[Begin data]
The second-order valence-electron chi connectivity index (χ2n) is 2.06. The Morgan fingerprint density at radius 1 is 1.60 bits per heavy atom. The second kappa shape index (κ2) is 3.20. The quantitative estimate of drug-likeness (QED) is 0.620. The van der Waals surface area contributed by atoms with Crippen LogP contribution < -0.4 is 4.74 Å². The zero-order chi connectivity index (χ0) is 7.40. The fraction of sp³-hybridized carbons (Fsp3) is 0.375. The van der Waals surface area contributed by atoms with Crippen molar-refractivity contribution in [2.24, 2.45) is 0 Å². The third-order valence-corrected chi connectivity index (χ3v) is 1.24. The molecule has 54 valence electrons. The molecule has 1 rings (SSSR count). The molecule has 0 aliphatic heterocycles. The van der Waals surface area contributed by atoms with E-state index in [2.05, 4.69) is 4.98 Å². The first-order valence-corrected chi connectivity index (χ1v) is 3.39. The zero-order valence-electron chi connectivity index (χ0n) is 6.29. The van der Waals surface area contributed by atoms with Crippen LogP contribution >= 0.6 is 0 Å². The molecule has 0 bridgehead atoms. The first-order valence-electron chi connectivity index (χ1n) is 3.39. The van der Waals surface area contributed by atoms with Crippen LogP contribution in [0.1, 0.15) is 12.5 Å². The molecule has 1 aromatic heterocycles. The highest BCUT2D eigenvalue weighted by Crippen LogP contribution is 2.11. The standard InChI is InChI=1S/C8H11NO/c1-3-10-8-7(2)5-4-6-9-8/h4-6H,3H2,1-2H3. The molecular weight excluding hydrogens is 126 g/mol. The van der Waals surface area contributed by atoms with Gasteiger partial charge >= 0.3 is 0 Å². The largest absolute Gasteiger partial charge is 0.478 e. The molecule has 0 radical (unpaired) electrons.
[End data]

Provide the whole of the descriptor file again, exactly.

The second-order valence-electron chi connectivity index (χ2n) is 2.06. The Morgan fingerprint density at radius 1 is 1.60 bits per heavy atom. The second kappa shape index (κ2) is 3.20. The quantitative estimate of drug-likeness (QED) is 0.620. The van der Waals surface area contributed by atoms with Crippen LogP contribution < -0.4 is 4.74 Å². The zero-order chi connectivity index (χ0) is 7.40. The fraction of sp³-hybridized carbons (Fsp3) is 0.375. The van der Waals surface area contributed by atoms with Crippen molar-refractivity contribution in [2.24, 2.45) is 0 Å². The third-order valence-corrected chi connectivity index (χ3v) is 1.24. The molecule has 54 valence electrons. The molecule has 1 rings (SSSR count). The molecule has 0 aliphatic heterocycles. The van der Waals surface area contributed by atoms with E-state index in [2.05, 4.69) is 4.98 Å². The first-order valence-corrected chi connectivity index (χ1v) is 3.39. The zero-order valence-electron chi connectivity index (χ0n) is 6.29. The van der Waals surface area contributed by atoms with Crippen LogP contribution >= 0.6 is 0 Å². The molecule has 0 bridgehead atoms. The first-order valence-electron chi connectivity index (χ1n) is 3.39. The van der Waals surface area contributed by atoms with Crippen LogP contribution in [0.1, 0.15) is 12.5 Å². The molecule has 1 aromatic heterocycles. The highest BCUT2D eigenvalue weighted by Crippen LogP contribution is 2.11. The standard InChI is InChI=1S/C8H11NO/c1-3-10-8-7(2)5-4-6-9-8/h4-6H,3H2,1-2H3. The molecular weight excluding hydrogens is 126 g/mol. The van der Waals surface area contributed by atoms with Gasteiger partial charge >= 0.3 is 0 Å². The largest absolute Gasteiger partial charge is 0.478 e. The molecule has 0 radical (unpaired) electrons.